Dennis Leininger: Yeah, you're right, Bridget. This is about minimizing risk as we go through it. It's like you want to get across a tightrope, but you need to make sure that if you fall, there's something there to catch you, right? So the documents and making sure that they are fair and equitable for each party is a key portion of this. Some of the listeners may not know that it's possible that the seller will carry or could carry at least a portion of the sale price on a promissory note along with bank financing. And so understanding how that can be guaranteed and what happens if the seller can't make payments or if the market goes down and it puts too big of a strain on the buyer to make the payment that month, how is that going to work? What happens if the buyer passes or is permanently disabled? Is there a plan forward to who's going to take the practice or insurance coverage, a continuity plan in place so that there's a continuation of service and then, therefore, revenue? So all those kinds of things have to be looked at to protect the seller. From the buyer's standpoint, it's about due diligence, due diligence, due diligence, and making sure that they understand what they are buying. And so you need to look at the advisor and how they do things and what's their service model and how do they communicate to clients, what kinds of investment activities do they have those clients in? And then feel comfortable with the idea of how are you going to work with that client, knowing all those kinds of things. Not all FAs are created equal, and you don't have to be the same, but you do need to have a successful retention, and that means that you have to work with those clients, and they may not be a direct fit into your clients.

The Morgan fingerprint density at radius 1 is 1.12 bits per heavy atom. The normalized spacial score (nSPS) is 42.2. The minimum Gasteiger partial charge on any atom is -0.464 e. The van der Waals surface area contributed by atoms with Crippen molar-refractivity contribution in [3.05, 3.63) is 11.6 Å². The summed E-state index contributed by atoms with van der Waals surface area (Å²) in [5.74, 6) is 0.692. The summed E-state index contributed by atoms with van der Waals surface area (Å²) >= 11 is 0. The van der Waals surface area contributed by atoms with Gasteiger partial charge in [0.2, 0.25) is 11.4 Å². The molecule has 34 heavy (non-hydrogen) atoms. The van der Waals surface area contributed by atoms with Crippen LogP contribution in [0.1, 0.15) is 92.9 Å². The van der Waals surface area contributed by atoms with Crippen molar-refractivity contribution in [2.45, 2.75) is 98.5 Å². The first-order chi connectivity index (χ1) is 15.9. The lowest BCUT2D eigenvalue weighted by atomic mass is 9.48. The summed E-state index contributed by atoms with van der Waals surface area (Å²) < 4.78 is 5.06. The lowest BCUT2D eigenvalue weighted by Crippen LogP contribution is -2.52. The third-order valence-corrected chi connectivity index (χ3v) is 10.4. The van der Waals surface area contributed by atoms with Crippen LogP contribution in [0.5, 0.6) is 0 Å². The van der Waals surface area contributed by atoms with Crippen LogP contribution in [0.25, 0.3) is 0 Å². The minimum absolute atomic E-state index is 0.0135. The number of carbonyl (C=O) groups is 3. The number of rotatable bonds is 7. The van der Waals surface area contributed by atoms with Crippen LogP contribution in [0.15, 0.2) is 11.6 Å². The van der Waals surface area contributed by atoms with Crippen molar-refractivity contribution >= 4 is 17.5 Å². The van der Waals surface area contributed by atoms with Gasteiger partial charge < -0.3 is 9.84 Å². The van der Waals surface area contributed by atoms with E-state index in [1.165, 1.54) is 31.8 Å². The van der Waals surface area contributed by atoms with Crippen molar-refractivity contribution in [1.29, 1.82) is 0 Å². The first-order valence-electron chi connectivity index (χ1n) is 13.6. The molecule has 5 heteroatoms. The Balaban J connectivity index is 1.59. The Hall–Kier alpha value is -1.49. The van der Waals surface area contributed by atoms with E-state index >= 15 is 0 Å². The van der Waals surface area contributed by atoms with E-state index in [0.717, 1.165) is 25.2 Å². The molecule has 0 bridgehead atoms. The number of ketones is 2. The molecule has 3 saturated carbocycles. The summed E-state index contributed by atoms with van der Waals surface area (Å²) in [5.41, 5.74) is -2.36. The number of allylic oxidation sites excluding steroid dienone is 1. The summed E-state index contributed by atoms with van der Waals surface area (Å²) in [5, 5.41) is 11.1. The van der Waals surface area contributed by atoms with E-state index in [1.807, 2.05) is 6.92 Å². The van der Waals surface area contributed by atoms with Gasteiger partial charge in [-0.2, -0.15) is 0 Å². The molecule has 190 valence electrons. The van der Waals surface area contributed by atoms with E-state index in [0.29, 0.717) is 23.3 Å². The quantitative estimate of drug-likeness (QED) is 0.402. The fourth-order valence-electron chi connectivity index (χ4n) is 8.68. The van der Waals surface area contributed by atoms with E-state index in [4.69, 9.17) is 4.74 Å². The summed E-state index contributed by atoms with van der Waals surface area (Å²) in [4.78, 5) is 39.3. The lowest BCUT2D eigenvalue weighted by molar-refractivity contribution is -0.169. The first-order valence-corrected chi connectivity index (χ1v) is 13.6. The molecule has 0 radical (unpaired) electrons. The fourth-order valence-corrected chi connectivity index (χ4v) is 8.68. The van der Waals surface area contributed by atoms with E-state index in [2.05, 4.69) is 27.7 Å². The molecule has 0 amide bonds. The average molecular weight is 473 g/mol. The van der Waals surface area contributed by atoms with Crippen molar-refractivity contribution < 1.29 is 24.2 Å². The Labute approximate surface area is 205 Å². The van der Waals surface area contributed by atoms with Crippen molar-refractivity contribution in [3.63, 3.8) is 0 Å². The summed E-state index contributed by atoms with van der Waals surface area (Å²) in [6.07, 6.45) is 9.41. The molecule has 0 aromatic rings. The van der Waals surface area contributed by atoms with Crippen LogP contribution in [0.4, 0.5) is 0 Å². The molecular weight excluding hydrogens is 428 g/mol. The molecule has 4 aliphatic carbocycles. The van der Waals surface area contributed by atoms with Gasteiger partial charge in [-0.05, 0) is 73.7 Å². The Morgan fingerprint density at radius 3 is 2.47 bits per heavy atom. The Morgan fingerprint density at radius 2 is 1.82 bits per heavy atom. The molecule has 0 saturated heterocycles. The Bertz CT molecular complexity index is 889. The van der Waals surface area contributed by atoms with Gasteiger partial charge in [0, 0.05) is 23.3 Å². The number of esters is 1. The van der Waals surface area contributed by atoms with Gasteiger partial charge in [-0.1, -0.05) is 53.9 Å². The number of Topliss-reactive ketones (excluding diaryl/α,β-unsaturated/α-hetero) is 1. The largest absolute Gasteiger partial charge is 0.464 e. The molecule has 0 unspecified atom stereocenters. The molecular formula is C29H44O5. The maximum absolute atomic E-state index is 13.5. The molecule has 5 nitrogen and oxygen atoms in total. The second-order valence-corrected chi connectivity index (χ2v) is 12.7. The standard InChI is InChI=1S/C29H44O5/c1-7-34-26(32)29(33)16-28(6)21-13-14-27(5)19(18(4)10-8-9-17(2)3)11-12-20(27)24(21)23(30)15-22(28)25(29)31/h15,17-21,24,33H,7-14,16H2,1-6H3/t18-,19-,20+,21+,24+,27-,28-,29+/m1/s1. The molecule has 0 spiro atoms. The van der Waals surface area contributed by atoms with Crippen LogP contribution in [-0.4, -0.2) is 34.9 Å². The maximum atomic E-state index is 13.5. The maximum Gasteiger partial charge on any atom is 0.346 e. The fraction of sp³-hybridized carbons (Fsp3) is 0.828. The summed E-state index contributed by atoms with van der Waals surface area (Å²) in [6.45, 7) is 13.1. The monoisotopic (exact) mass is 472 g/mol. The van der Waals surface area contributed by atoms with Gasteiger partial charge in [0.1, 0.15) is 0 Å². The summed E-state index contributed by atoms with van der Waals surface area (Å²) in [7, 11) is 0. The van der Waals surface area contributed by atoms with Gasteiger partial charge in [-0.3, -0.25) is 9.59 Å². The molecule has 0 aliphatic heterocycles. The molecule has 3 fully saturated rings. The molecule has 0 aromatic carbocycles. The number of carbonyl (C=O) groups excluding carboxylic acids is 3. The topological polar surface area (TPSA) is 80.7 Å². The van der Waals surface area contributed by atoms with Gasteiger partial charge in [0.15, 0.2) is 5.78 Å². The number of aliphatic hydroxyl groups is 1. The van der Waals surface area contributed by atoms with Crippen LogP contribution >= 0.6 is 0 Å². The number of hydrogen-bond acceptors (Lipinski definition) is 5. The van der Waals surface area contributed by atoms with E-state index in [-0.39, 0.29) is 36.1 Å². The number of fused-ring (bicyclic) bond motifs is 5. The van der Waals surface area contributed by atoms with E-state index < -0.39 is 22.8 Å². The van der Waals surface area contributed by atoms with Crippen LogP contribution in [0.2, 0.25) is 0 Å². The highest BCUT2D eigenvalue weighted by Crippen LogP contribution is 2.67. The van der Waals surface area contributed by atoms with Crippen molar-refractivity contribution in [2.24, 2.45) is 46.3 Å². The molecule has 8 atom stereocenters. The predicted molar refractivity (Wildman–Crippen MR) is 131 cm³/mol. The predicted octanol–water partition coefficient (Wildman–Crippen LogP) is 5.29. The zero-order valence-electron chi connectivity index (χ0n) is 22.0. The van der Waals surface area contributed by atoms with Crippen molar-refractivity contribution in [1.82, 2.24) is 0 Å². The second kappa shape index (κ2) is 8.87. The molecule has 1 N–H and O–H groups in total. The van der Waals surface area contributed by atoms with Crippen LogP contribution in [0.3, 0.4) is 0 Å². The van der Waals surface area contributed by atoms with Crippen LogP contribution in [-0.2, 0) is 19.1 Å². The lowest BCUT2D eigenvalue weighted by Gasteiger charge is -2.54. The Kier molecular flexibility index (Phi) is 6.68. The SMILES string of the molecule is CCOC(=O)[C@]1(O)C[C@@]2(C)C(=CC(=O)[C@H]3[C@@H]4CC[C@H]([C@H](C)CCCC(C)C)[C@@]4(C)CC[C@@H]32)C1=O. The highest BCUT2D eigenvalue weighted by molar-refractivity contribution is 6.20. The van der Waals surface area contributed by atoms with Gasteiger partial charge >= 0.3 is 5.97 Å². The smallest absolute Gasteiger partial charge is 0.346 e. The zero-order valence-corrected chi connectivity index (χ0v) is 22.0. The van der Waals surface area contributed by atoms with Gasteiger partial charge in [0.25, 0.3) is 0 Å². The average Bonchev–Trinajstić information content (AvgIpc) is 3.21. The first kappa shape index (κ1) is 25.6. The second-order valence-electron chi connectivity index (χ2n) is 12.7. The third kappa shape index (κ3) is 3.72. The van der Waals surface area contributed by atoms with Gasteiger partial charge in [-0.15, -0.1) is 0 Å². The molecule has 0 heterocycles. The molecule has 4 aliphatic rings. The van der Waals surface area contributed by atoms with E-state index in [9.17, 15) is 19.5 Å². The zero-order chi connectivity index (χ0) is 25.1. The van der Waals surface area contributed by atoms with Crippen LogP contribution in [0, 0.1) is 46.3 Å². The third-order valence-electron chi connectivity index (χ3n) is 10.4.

Bridget Haight: Okay. Do you have anything else to add about mitigating risks?